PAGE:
It’s that time again—the time of the year to switch gears and start thinking about the accounting aspects of your business. Whether it’s pulling together your balance sheet or organizing your income statement, you’ll likely stumble across some questions. As you organize your financials, you may wonder, “Are expenses liabilities?”
As a small business owner, there’s a good chance you’re wearing several hats at once. One day, you’re the marketer, and the next, you’re the accountant. Staying on top of your financial statements is just one crucial aspect of your operations, but it will help you know your business inside and out.
You may handle your balance sheet, income statements and cash-flow statements yourself or outsource the duties to an accountant, but regardless, you’ll want to understand how each of these work. Today, we’ll dive into the different account types you need to know and what goes into each.
Specifically, we’ll cover expenses and liabilities and go over what makes these two different from each other.
Five types of accounts
There are five types of accounts that show up on both your balance sheet and income statement. They consist of assets, liabilities, equity, revenue and expenses.
An asset is anything that your company owns that can be converted to cash or has the capacity to generate revenue. They include tangible and intangible things of value gained through the company’s ongoing transactions.
Assets come in all shapes and sizes. There are tangible assets—like cash, property or equipment. And then there are intangible assets—like prepaid expenses, accounts receivable or patents.
Liabilities are what your company owes other parties. They’re what you’re obligated to pay either in the near future or further down the road. You can pay off liabilities with cash or through the transfer of goods and services.
Like assets, liabilities come in several forms. The most common types of liabilities are accounts payable and loans payable. Wages payable, interest payable and unearned revenue are also liabilities.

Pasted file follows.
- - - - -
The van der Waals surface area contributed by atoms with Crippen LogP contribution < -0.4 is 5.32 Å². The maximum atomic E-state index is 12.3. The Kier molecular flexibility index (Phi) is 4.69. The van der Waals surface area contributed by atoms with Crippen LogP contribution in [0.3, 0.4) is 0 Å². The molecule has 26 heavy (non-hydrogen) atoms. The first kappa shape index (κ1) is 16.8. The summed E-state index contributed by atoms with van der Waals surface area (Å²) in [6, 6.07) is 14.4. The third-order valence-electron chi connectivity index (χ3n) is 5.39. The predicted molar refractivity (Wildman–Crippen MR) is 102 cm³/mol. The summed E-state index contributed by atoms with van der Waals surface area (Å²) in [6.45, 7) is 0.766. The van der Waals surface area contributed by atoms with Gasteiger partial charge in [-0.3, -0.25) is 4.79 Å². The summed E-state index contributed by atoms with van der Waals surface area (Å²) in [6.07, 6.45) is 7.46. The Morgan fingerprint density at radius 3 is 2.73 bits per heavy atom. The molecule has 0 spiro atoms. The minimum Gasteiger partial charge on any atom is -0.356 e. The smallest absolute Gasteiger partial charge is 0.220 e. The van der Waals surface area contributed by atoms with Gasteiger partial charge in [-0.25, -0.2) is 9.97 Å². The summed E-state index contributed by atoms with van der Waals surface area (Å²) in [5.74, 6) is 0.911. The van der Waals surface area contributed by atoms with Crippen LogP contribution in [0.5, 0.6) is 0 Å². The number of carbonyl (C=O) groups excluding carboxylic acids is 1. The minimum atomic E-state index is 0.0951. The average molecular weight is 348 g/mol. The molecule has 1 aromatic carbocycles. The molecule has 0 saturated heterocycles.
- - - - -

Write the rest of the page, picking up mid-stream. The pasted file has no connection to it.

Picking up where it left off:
Equity is the portion of your company that shareholders—including yourself—own. Think of stockholders’ equity as the assets that you as a small business owner and other shareholders fully own.
One example is stocks, including common stock and preferred stock. There are also other types of equity, such as paid-in capital and retained earnings.
Revenue is the money your business makes in exchange for your goods or services. It includes the money you receive from customers as well as interest from your company’s investments.
It’s one of the key components in determining your business’s net income. Your net income is simply your revenue minus your expenses.
Business expenses are what your company pays for on a monthly basis. They consist of the expenditures you have to pay to keep your business operating on a day-to-day basis.
Expenses are temporary expenditures and will reset each accounting period. Examples of expenses you’re familiar with are office supplies, monthly POS system fees or food expenses for your staff.
You may be thinking that expenses and liabilities sound similar, but in fact, they’re quite different.
Are expenses liabilities?
While expenses and liabilities may seem as though they’re interchangeable terms, they aren’t. Expenses are what your company pays on a monthly basis to fund operations. Liabilities, on the other hand, are the obligations and debts owed to other parties.
In a way, expenses are a subset of your liabilities but are used differently to track the financial health of your business. Paying expenses immediately keeps your business afloat. Your balance sheet reflects business expenses by drawing down your cash account or increasing accounts payable.
Expenses are more immediate in nature, and you pay them on a regular basis. They’re then shown on your monthly income statement to determine your company’s net income.
When you don’t pay for an expense, it becomes a liability. Say for instance you can’t afford to pay cash to purchase your monthly office supplies. You decide to take out a loan to pay for these expenses, which then becomes a liability. However, you’ll still continue to track expenses on a monthly basis on your company’s income statement to determine net income.